The Secretary-General of the United Nations has warned that a global recession "is a near certainty" and current national responses to the coronavirus pandemic "will not address the global scale and complexity of the crisis".
"This is a moment that demands coordinated, decisive, and innovative policy action from the world's leading economies," Antonio Guterres told reporters via video conference.
"We are in an unprecedented situation and the normal rules no longer apply."
"A global recession - perhaps of record dimensions - is a near certainty," he said.
Mr Guterres' comments come on a day when the death toll from the coronavirus rose to over 9,000.
As of shortly after 5pm today, the total number of confirmed infections worldwide was 231,203.
Of these, 43% were on the European continent, with 92,700 of them in European Union alone.
It means the EU now has 11,700 more confirmed coronavirus cases that China. Globally, 86,261 people have already recovered from the disease, but there have been 9,390 deaths.
That leaves 135,552 people currently infected with 5% of them, or 6,938 people, described as serious or critical.
Overall, 65% of all cases have now occurred outside of China.
The number of confirmed cases has risen by 191, bringing the total to 557, according to the Department of Health.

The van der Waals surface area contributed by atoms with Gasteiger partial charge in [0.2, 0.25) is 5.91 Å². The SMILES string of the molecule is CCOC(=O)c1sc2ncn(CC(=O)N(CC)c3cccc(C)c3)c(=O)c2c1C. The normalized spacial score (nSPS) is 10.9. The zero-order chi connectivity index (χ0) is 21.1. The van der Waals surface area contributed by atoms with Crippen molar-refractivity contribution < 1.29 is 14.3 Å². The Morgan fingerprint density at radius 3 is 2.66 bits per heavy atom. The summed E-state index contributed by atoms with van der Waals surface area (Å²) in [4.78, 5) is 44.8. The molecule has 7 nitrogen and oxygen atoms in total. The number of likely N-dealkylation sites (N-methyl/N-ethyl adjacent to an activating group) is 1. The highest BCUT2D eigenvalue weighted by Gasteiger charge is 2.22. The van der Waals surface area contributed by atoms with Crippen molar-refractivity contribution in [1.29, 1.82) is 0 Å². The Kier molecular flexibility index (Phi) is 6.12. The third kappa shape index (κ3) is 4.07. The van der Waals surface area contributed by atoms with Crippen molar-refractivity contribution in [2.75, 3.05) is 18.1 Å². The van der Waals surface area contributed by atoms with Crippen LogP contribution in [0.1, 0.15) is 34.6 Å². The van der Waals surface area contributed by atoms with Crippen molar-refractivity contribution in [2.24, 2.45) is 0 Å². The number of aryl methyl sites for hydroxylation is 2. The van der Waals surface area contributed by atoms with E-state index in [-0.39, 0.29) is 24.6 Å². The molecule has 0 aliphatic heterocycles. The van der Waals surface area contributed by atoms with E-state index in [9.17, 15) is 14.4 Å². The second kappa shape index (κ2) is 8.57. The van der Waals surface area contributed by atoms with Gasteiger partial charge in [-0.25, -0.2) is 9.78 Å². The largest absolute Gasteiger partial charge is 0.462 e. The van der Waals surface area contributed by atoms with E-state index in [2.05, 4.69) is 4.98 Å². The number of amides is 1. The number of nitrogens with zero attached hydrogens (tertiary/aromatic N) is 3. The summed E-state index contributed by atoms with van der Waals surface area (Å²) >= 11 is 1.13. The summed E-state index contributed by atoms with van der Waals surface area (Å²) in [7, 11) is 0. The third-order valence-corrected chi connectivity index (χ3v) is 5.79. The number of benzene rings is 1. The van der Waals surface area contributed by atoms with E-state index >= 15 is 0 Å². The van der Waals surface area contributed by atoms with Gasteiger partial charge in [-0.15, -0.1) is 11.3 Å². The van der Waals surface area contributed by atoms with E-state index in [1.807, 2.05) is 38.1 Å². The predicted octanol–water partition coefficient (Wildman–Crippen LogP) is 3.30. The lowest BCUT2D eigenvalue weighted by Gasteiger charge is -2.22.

"Our world faces a common enemy. We are at war with a virus," Mr Guterres added.
"I call on world leaders to come together and offer an urgent and coordinated response to this global crisis."
Mr Guterres called on countries to scale up health spending and to help less-prepared nations tackle the crisis, including by supporting the efforts of the World Health Organization.
"A wealthy country must not be convinced that it has only to deal with its own citizens. It's in the interests of a wealthy country to contribute to a global response because the crisis can come from wherever, at any moment," he said.
Mr Guterres said he would take part in the emergency Group of 20 nations summit planned for next week.
"My very strong appeal to the G20 is to have a particular concern with African countries and other countries in the developing world," he told reporters.
"We must absolutely be strong in supporting them because the virus is coming to them and their health systems are extremely weak, so they need very strong support from the developed world and if that support is denied we could have catastrophic consequences," he said, warning millions could die.
He said that when it came to the global economy the liquidity of the financial system must be guaranteed and that banks must use their resilience to support their customers.
"G20 leaders have taken steps to protect their own citizens and economies by waiving interest payments. We must apply that same logic to the most vulnerable countries in our global village and alleviate their debt burden," he added.